Guest Blogger

Using Humor to Promote Marriage Equality

Filed By Guest Blogger | October 09, 2012 2:00 PM | comments

Filed in: Living, Marriage Equality
Tags: Jim Toevs, marriage equality, same-sex marriage

Editors' Note: Guest blogger Jim Toevs co-founded the International Gay & Lesbian Human Rights Commission. In 1992, Jim was the Democratic nominee for Congress against then-closeted Arizona Congressman Jim Kolbe. He resides in Alamos, Sonora, Mexico.

Equality is serious business, but I think we often lose our audience by being overly earnest and serious in our efforts to promote our point of view. The best piece of public speaking advice I ever received came to me from a Unity Minister from Alabama, Edwene Gaines, who said: "Make your point, bigstock-Funny-guy-with-bullhorn-15330644.jpgmake your audience laugh or cry, and then make your point again."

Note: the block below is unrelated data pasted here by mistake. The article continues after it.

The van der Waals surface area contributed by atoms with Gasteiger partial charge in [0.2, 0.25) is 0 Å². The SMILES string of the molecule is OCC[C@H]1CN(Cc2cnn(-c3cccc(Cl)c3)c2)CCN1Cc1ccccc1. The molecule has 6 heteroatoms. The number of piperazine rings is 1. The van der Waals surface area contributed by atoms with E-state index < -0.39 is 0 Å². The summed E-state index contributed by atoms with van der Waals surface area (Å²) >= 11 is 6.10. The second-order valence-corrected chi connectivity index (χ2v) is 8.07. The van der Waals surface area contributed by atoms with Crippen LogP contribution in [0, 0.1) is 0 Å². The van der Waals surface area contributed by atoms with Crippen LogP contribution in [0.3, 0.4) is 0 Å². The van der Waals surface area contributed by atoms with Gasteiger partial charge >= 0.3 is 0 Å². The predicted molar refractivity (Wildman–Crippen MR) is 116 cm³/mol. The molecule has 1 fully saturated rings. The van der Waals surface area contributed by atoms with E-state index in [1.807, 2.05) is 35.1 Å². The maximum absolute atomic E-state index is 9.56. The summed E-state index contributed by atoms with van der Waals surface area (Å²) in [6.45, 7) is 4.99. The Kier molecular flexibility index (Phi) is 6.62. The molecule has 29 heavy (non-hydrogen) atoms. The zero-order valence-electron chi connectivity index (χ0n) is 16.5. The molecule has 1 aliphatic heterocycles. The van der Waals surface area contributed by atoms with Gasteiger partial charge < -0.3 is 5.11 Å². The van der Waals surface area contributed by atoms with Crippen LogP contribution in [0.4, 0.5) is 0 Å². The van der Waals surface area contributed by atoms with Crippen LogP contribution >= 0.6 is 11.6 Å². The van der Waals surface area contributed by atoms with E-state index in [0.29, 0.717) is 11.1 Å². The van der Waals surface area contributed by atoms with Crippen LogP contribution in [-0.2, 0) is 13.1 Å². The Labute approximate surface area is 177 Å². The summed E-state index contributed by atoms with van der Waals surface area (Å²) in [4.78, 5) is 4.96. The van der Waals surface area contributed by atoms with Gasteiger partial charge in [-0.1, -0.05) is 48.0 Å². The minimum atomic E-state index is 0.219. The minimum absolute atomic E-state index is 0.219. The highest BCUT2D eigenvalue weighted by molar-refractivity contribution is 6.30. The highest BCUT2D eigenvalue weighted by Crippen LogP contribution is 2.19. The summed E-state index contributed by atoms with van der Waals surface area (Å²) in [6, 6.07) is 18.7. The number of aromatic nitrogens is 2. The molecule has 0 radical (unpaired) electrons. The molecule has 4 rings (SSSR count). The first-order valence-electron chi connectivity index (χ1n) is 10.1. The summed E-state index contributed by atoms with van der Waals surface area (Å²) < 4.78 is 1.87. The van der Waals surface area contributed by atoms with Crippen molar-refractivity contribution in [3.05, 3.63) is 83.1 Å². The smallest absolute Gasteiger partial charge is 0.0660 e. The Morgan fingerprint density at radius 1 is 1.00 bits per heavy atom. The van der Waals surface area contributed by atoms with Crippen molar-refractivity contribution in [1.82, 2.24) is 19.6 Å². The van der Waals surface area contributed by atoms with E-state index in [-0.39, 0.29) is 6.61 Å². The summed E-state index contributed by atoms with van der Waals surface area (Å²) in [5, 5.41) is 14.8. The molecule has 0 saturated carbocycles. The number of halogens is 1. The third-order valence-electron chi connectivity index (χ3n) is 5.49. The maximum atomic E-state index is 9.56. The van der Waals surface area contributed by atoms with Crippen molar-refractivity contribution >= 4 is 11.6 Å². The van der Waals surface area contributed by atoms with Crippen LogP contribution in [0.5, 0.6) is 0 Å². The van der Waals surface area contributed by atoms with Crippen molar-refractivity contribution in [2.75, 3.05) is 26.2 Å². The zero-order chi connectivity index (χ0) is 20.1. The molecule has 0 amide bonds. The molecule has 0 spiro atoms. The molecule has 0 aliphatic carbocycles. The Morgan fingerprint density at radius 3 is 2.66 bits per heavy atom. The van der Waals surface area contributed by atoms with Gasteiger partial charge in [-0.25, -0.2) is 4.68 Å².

The bit of humor which follows illustrates that point:

Middle-aged couple are sitting at home with the TV on. Wife asks husband: "Have you heard about gay marriage? Soon gays are going to be married!" Husband says, "Those poor people. Haven't they suffered enough?" :-)

My heterosexual son posted this on his on his Facebook page, and when I read it, I laughed out loud. Laughter and tears open the heart. When people's emotions are touched, the heart opens and a person is able receive information which they may have previously rejected, or never seriously considered.

I have shared this vignette with a number of LGBT friends who are in relationships, as well as many of my family and friends who are married and/or in long term heterosexual relationships. In every instance the person has laughed out loud. In my experience, every honest relationship has its good moments and its bad moments. By using humor in a positive way to acknowledge the bad moments, we touch on a universal segment of the human experience with which every person in a long term relationship can identify.

The next time the subject of marriage equality comes up in conversation, or if you are in a situation in which you want to introduce the subject of marriage equality, try using humor to direct the exchange in a positive direction. Make your point, make your audience laugh or cry, and then make your point again. You may be amazed at the response.

(Funny looking man graphic via Bigstock)

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